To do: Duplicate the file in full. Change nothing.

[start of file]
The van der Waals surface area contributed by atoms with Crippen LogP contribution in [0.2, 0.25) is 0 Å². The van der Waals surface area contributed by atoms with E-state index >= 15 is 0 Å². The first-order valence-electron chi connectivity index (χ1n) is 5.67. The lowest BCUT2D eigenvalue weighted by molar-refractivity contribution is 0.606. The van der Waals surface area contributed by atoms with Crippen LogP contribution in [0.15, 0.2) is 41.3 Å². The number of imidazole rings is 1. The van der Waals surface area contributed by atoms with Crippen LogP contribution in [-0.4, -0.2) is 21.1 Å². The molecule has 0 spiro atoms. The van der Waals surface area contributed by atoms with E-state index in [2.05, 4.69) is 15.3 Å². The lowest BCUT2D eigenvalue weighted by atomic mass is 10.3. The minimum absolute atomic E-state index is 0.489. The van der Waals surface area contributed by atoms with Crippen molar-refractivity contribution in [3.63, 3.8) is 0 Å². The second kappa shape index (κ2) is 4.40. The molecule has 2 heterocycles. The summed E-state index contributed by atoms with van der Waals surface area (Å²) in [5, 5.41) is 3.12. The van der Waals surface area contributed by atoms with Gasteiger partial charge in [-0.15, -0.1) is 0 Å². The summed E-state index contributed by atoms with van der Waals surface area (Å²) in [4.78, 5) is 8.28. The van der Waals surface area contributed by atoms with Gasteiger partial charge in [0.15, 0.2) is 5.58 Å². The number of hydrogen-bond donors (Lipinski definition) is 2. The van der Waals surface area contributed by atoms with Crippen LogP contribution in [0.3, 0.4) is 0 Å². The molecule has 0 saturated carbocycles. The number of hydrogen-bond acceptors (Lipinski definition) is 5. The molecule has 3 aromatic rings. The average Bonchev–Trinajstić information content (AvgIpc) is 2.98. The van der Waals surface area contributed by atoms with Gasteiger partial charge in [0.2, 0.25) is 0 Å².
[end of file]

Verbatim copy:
The van der Waals surface area contributed by atoms with Crippen LogP contribution in [0.2, 0.25) is 0 Å². The van der Waals surface area contributed by atoms with E-state index >= 15 is 0 Å². The first-order valence-electron chi connectivity index (χ1n) is 5.67. The lowest BCUT2D eigenvalue weighted by molar-refractivity contribution is 0.606. The van der Waals surface area contributed by atoms with Crippen LogP contribution in [0.15, 0.2) is 41.3 Å². The number of imidazole rings is 1. The van der Waals surface area contributed by atoms with Crippen LogP contribution in [-0.4, -0.2) is 21.1 Å². The molecule has 0 spiro atoms. The van der Waals surface area contributed by atoms with E-state index in [2.05, 4.69) is 15.3 Å². The lowest BCUT2D eigenvalue weighted by atomic mass is 10.3. The minimum absolute atomic E-state index is 0.489. The van der Waals surface area contributed by atoms with Crippen molar-refractivity contribution in [3.63, 3.8) is 0 Å². The second kappa shape index (κ2) is 4.40. The molecule has 2 heterocycles. The summed E-state index contributed by atoms with van der Waals surface area (Å²) in [5, 5.41) is 3.12. The van der Waals surface area contributed by atoms with Gasteiger partial charge in [-0.15, -0.1) is 0 Å². The summed E-state index contributed by atoms with van der Waals surface area (Å²) in [4.78, 5) is 8.28. The van der Waals surface area contributed by atoms with Gasteiger partial charge in [0.15, 0.2) is 5.58 Å². The number of hydrogen-bond donors (Lipinski definition) is 2. The van der Waals surface area contributed by atoms with Crippen LogP contribution in [0.3, 0.4) is 0 Å². The molecule has 0 saturated carbocycles. The number of hydrogen-bond acceptors (Lipinski definition) is 5. The molecule has 3 aromatic rings. The average Bonchev–Trinajstić information content (AvgIpc) is 2.98. The van der Waals surface area contributed by atoms with Gasteiger partial charge in [0.2, 0.25) is 0 Å².